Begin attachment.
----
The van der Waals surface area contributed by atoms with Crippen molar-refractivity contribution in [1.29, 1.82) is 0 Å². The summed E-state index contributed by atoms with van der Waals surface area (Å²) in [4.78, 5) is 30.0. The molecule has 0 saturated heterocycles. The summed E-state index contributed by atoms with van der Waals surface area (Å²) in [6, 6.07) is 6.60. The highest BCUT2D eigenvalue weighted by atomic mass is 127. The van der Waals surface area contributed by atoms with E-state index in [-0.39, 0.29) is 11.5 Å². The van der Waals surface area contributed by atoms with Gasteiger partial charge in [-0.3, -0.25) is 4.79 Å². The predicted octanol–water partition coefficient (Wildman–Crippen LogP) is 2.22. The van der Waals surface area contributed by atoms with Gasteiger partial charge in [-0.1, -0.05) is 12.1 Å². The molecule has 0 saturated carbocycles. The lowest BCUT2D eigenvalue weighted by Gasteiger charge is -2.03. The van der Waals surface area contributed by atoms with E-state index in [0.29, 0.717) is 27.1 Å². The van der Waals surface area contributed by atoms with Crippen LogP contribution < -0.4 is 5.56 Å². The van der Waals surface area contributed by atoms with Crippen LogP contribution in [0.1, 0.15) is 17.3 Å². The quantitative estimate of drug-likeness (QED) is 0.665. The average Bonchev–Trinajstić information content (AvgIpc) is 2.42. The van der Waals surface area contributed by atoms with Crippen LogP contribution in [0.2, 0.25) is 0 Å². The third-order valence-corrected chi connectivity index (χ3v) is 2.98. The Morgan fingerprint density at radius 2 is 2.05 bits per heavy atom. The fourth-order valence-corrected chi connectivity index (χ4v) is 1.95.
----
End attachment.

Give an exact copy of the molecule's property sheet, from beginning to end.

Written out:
The van der Waals surface area contributed by atoms with Crippen molar-refractivity contribution in [1.29, 1.82) is 0 Å². The summed E-state index contributed by atoms with van der Waals surface area (Å²) in [4.78, 5) is 30.0. The molecule has 0 saturated heterocycles. The summed E-state index contributed by atoms with van der Waals surface area (Å²) in [6, 6.07) is 6.60. The highest BCUT2D eigenvalue weighted by atomic mass is 127. The van der Waals surface area contributed by atoms with E-state index in [-0.39, 0.29) is 11.5 Å². The van der Waals surface area contributed by atoms with Gasteiger partial charge in [-0.3, -0.25) is 4.79 Å². The predicted octanol–water partition coefficient (Wildman–Crippen LogP) is 2.22. The van der Waals surface area contributed by atoms with Gasteiger partial charge in [-0.1, -0.05) is 12.1 Å². The molecule has 0 saturated carbocycles. The lowest BCUT2D eigenvalue weighted by Gasteiger charge is -2.03. The van der Waals surface area contributed by atoms with E-state index in [0.29, 0.717) is 27.1 Å². The van der Waals surface area contributed by atoms with Crippen LogP contribution < -0.4 is 5.56 Å². The van der Waals surface area contributed by atoms with Crippen LogP contribution in [0.1, 0.15) is 17.3 Å². The quantitative estimate of drug-likeness (QED) is 0.665. The average Bonchev–Trinajstić information content (AvgIpc) is 2.42. The van der Waals surface area contributed by atoms with Crippen LogP contribution in [0.2, 0.25) is 0 Å². The third-order valence-corrected chi connectivity index (χ3v) is 2.98. The Morgan fingerprint density at radius 2 is 2.05 bits per heavy atom. The fourth-order valence-corrected chi connectivity index (χ4v) is 1.95.